Apple Chief Executive Officer Tim Cook delivered more than a commencement speech at Duke University on Sunday. He sent a clear message about data privacy — once again — to 5,500 graduates.
“We reject the excuse that getting the most out of technology means trading away your right to privacy,” said Cook, who earned an MBA from Duke. “So we choose a different path, collecting as little of your data as possible, being thoughtful and respectful when it’s in our care because we know it belongs to you.”
Sound familiar? For the second time in roughly a month, Cook forcefully took Facebook (ticker: FB) to task for its handling of its members’ personal information, cementing a narrative pushed by Apple (AAPL) that juxtaposes its strict privacy approach — and by extension, its business model — with Facebook and other ad-dependent companies that aggressively monetize data. We weighed in on the growing tech divide in a recent cover story.
By invoking social responsibility, a topic that resonates with the under-30 demographic, Cook is taking Apple’s approach directly to younger workers and customers.
“When you say we, as an organization, take privacy very seriously, it is an effective recruiting tool and one to gain a competitive advantage” for a younger audience, says Rashmi Knowles, field Chief Technology Officer for Europe, Middle East and Africa at RSA Security. RSA recently disclosed that 51% of younger millennials (18-to-24) surveyed were concerned with personal information, particularly on social media, being used for blackmail.
Cook’s calculus is shrewd: His underlying argument, tucked within the speech, is a reminder that Apple considers itself a trustworthy and socially responsible employer, which plays well in the Silicon Valley recruiting wars. Doing the right thing is baked within the culture of most tech companies here. Indeed, during a recent visit to Facebook, an official told Barron’s the controversy swirling around the Cambridge Analytica privacy flap, as well as the company’s role in the 2016 presidential election, has gnawed at employees concerned about the company’s image.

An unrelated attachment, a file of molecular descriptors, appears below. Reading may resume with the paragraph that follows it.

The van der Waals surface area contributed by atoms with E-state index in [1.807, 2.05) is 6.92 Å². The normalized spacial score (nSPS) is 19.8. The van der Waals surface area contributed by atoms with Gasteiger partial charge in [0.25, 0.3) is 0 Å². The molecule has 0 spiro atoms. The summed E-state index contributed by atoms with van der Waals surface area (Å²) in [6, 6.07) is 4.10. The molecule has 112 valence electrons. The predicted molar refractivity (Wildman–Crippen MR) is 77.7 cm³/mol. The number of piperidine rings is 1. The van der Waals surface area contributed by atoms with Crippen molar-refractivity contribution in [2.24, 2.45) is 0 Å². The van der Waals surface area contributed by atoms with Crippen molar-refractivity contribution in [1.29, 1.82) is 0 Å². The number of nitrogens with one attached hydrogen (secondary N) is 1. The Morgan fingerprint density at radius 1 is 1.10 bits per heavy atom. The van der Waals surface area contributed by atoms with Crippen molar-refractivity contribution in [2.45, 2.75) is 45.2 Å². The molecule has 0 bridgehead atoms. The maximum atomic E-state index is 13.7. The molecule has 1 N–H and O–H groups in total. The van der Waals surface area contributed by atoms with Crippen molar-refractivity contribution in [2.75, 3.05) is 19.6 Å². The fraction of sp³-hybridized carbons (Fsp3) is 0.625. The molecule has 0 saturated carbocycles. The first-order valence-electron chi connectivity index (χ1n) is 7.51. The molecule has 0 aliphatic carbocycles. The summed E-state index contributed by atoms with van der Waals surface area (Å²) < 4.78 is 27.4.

“This was clearly Cook trying to paint Apple in a positive light to a younger demographic and use the Facebook Cambridge situation to highlight Apple’s strict data privacy standard,” Daniel Ives, head of technology research at GBH Insights, tells Barron’s. “Cook has been vocal about data privacy and this was a good forum to paint the picture around where Apple as a company and culture sits on this hot-button issue.”
Apple had no comment on Cook’s speech, but the company has insisted in the past that its message about privacy has been consistent for nearly a decade. At a commencement speech at MIT last year, Cook didn’t directly address data privacy, but he did touch on the perils on social media.
“Technology today is integral to almost all aspects of our lives and most of the time it’s a force for good,” Cook said then. “And yet the potential adverse consequences are spreading faster and cutting deeper.”
Facebook declined comment on Cook’s Duke speech. When Cook criticized Facebook on data privacy in an interview with MSNBC last month, it prompted an uncharacteristically sharp rebuke from Facebook CEO Mark Zuckerberg.
“I think it’s important that we don’t all get Stockholm Syndrome and let the companies that work hard to charge you more convince you that they actually care more about you. Because that sounds ridiculous to me,” he said.
Cook is counting on a new wave of graduates to decide just how ridiculous it is.
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